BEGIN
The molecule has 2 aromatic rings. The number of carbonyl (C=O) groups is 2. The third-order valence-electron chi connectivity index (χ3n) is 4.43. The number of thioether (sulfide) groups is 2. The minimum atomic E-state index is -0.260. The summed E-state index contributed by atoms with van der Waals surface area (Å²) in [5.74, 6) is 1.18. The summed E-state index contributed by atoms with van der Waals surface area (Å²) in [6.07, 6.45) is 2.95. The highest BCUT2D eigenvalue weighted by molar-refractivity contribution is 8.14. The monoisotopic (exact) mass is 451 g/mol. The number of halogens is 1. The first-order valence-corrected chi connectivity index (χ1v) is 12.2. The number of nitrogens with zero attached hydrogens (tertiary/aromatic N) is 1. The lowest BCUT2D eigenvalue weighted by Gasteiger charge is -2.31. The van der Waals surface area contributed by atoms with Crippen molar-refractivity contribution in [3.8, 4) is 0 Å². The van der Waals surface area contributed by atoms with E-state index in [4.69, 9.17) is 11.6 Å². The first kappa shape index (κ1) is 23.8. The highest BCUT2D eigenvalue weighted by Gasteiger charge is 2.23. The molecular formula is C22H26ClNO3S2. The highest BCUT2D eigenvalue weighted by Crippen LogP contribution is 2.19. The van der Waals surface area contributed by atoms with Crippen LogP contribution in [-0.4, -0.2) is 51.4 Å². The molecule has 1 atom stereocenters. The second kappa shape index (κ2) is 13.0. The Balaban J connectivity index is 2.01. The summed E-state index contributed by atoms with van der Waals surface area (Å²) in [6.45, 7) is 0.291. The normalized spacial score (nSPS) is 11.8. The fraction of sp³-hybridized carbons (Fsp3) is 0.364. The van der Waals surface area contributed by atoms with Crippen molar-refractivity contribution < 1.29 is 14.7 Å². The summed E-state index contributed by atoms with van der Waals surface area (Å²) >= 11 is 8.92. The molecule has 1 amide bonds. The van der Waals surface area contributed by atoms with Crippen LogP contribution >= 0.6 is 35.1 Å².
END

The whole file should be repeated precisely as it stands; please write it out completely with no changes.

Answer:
The molecule has 2 aromatic rings. The number of carbonyl (C=O) groups is 2. The third-order valence-electron chi connectivity index (χ3n) is 4.43. The number of thioether (sulfide) groups is 2. The minimum atomic E-state index is -0.260. The summed E-state index contributed by atoms with van der Waals surface area (Å²) in [5.74, 6) is 1.18. The summed E-state index contributed by atoms with van der Waals surface area (Å²) in [6.07, 6.45) is 2.95. The highest BCUT2D eigenvalue weighted by molar-refractivity contribution is 8.14. The monoisotopic (exact) mass is 451 g/mol. The number of halogens is 1. The first-order valence-corrected chi connectivity index (χ1v) is 12.2. The number of nitrogens with zero attached hydrogens (tertiary/aromatic N) is 1. The lowest BCUT2D eigenvalue weighted by Gasteiger charge is -2.31. The van der Waals surface area contributed by atoms with Crippen molar-refractivity contribution in [3.8, 4) is 0 Å². The van der Waals surface area contributed by atoms with E-state index in [4.69, 9.17) is 11.6 Å². The first kappa shape index (κ1) is 23.8. The highest BCUT2D eigenvalue weighted by Gasteiger charge is 2.23. The molecular formula is C22H26ClNO3S2. The highest BCUT2D eigenvalue weighted by Crippen LogP contribution is 2.19. The van der Waals surface area contributed by atoms with Crippen LogP contribution in [-0.4, -0.2) is 51.4 Å². The molecule has 1 atom stereocenters. The second kappa shape index (κ2) is 13.0. The Balaban J connectivity index is 2.01. The summed E-state index contributed by atoms with van der Waals surface area (Å²) in [6.45, 7) is 0.291. The normalized spacial score (nSPS) is 11.8. The fraction of sp³-hybridized carbons (Fsp3) is 0.364. The van der Waals surface area contributed by atoms with Crippen molar-refractivity contribution < 1.29 is 14.7 Å². The summed E-state index contributed by atoms with van der Waals surface area (Å²) >= 11 is 8.92. The molecule has 1 amide bonds. The van der Waals surface area contributed by atoms with Crippen LogP contribution >= 0.6 is 35.1 Å².